This week, the ashes that I ordered for our service on March 2nd arrived. This week, I met with my program staff to develop the liturgy and music for our service -- both the digital service we will offer and the one in our sanctuary. I know as you read this, we are a couple of weeks away from the beginning of Lent. And yet, do we not feel ourselves getting ready for the journey, preparing ourselves for the spiritual pilgrimage in which we hope to undergo again how the story of the passion lives in our bones, has been a repeating journey for generations? This poem is about really the lineage of Ash Wednesday -- how we come to the ashes in a long line of people who have had the ash pressed upon their foreheads.
These ashes belong to some generation
that inherited the fire we lit this morning.
Last Easter’s palms, wrinkled and darkened
light easily with a wooden match,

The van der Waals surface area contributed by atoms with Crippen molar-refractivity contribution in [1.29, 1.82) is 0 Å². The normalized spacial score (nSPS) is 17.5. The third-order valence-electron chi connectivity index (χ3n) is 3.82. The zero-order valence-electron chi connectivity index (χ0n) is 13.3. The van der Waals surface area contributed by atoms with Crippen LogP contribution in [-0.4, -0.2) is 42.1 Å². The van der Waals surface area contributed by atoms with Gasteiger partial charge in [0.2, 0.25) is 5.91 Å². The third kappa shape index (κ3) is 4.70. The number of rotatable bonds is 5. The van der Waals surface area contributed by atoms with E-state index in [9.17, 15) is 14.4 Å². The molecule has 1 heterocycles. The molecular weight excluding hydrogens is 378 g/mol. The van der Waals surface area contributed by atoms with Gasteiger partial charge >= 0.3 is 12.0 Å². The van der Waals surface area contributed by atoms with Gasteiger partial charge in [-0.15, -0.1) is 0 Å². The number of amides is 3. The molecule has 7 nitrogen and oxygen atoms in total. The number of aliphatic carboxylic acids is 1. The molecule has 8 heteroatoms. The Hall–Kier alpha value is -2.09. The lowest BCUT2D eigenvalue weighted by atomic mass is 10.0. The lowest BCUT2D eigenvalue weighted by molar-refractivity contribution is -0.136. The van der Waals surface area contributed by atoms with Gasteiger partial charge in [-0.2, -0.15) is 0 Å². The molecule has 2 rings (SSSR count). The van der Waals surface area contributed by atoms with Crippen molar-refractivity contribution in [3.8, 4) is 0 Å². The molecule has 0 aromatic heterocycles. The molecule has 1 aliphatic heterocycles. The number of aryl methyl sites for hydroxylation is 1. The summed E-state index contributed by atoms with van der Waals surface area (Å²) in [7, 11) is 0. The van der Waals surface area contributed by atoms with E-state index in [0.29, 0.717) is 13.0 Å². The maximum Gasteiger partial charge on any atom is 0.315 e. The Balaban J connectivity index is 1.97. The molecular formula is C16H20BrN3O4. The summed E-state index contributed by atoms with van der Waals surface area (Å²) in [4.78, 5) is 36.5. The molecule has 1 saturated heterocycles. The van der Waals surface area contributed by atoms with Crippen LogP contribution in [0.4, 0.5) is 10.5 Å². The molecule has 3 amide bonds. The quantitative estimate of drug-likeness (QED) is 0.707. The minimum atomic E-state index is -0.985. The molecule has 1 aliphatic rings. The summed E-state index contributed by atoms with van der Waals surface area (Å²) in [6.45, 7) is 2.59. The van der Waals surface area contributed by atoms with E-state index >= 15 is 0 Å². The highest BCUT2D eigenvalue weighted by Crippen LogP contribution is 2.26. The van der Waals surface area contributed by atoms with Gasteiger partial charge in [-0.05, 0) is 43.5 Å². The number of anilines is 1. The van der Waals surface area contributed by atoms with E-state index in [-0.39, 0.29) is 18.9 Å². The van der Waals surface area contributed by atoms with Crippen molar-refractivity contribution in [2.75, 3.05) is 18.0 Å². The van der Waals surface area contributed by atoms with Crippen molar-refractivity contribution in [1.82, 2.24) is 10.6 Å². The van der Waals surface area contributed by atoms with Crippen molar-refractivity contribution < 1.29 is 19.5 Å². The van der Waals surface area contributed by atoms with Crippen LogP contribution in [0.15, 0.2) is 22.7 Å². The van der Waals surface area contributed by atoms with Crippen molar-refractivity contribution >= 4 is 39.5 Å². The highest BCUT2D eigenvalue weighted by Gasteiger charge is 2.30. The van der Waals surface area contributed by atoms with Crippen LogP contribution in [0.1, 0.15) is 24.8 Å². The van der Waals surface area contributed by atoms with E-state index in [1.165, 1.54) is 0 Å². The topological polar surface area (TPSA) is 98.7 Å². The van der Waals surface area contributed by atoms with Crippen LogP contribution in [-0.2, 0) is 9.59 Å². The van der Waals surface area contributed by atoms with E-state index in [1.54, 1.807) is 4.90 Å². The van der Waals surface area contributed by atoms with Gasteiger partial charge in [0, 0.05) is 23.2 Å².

until we sift the remains into bowls with oil
to rub upon our memories, our losses, our regrets.
You might kneel today and someone smudges your forehead
while the ash bends into your mind,
so you can see again the brevity of your thoughts,
how they come and go, linger and slip away.
This ash upon you welcomes those who stand guard
in spiritual assurance; perhaps, your mother and father,
your grandfather, the first poem by your grandmother.
They are supporting your intentions, your need to kneel.
There is a time to kneel, whether to give thanks or weep:
close to the earth you can hear the water and heat below;
the ground upon which you rest is held deep in liquid,
and your body too, rivers held by skin and bone.
Someday the water in us will be free, and our minds, too, will flow
into the great galaxy of love and hope, where we might bless
our children and grandchildren as they kneel, remembering and knowing
they are fire, water and ash. There is a power, a healing, in that:
to know the mind of love is the string of the universe to which we are attached.